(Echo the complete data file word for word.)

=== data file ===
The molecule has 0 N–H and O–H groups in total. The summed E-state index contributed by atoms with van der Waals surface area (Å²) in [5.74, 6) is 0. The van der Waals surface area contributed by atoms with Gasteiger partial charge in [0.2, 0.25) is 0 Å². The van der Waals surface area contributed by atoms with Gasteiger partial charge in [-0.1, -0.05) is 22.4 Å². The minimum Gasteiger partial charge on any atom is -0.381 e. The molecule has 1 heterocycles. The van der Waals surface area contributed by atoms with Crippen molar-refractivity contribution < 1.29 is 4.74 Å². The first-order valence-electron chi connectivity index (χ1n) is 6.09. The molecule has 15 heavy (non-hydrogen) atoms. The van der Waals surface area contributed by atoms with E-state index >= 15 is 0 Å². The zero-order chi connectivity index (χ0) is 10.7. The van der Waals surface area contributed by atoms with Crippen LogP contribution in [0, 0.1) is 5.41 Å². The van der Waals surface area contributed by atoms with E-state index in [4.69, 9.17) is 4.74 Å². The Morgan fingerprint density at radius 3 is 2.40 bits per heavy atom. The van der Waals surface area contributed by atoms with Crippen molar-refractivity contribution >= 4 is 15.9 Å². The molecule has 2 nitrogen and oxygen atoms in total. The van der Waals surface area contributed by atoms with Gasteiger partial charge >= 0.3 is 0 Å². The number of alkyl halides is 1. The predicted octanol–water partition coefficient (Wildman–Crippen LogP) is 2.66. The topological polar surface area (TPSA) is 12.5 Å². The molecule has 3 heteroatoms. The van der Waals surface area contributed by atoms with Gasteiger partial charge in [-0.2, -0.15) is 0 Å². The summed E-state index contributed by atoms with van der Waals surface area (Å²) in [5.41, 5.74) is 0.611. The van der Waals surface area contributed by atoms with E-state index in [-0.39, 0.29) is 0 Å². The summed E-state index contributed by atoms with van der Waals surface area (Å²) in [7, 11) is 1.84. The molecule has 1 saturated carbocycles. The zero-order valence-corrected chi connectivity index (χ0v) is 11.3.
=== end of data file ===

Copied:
The molecule has 0 N–H and O–H groups in total. The summed E-state index contributed by atoms with van der Waals surface area (Å²) in [5.74, 6) is 0. The van der Waals surface area contributed by atoms with Gasteiger partial charge in [0.2, 0.25) is 0 Å². The van der Waals surface area contributed by atoms with Gasteiger partial charge in [-0.1, -0.05) is 22.4 Å². The minimum Gasteiger partial charge on any atom is -0.381 e. The molecule has 1 heterocycles. The van der Waals surface area contributed by atoms with Crippen molar-refractivity contribution < 1.29 is 4.74 Å². The first-order valence-electron chi connectivity index (χ1n) is 6.09. The molecule has 15 heavy (non-hydrogen) atoms. The van der Waals surface area contributed by atoms with E-state index >= 15 is 0 Å². The zero-order chi connectivity index (χ0) is 10.7. The van der Waals surface area contributed by atoms with Crippen LogP contribution in [0, 0.1) is 5.41 Å². The van der Waals surface area contributed by atoms with E-state index in [4.69, 9.17) is 4.74 Å². The Morgan fingerprint density at radius 3 is 2.40 bits per heavy atom. The van der Waals surface area contributed by atoms with Crippen molar-refractivity contribution >= 4 is 15.9 Å². The molecule has 2 nitrogen and oxygen atoms in total. The van der Waals surface area contributed by atoms with Gasteiger partial charge >= 0.3 is 0 Å². The number of alkyl halides is 1. The predicted octanol–water partition coefficient (Wildman–Crippen LogP) is 2.66. The topological polar surface area (TPSA) is 12.5 Å². The molecule has 3 heteroatoms. The van der Waals surface area contributed by atoms with Gasteiger partial charge in [-0.2, -0.15) is 0 Å². The summed E-state index contributed by atoms with van der Waals surface area (Å²) in [5.41, 5.74) is 0.611. The van der Waals surface area contributed by atoms with E-state index in [-0.39, 0.29) is 0 Å². The summed E-state index contributed by atoms with van der Waals surface area (Å²) in [7, 11) is 1.84. The molecule has 1 saturated carbocycles. The zero-order valence-corrected chi connectivity index (χ0v) is 11.3.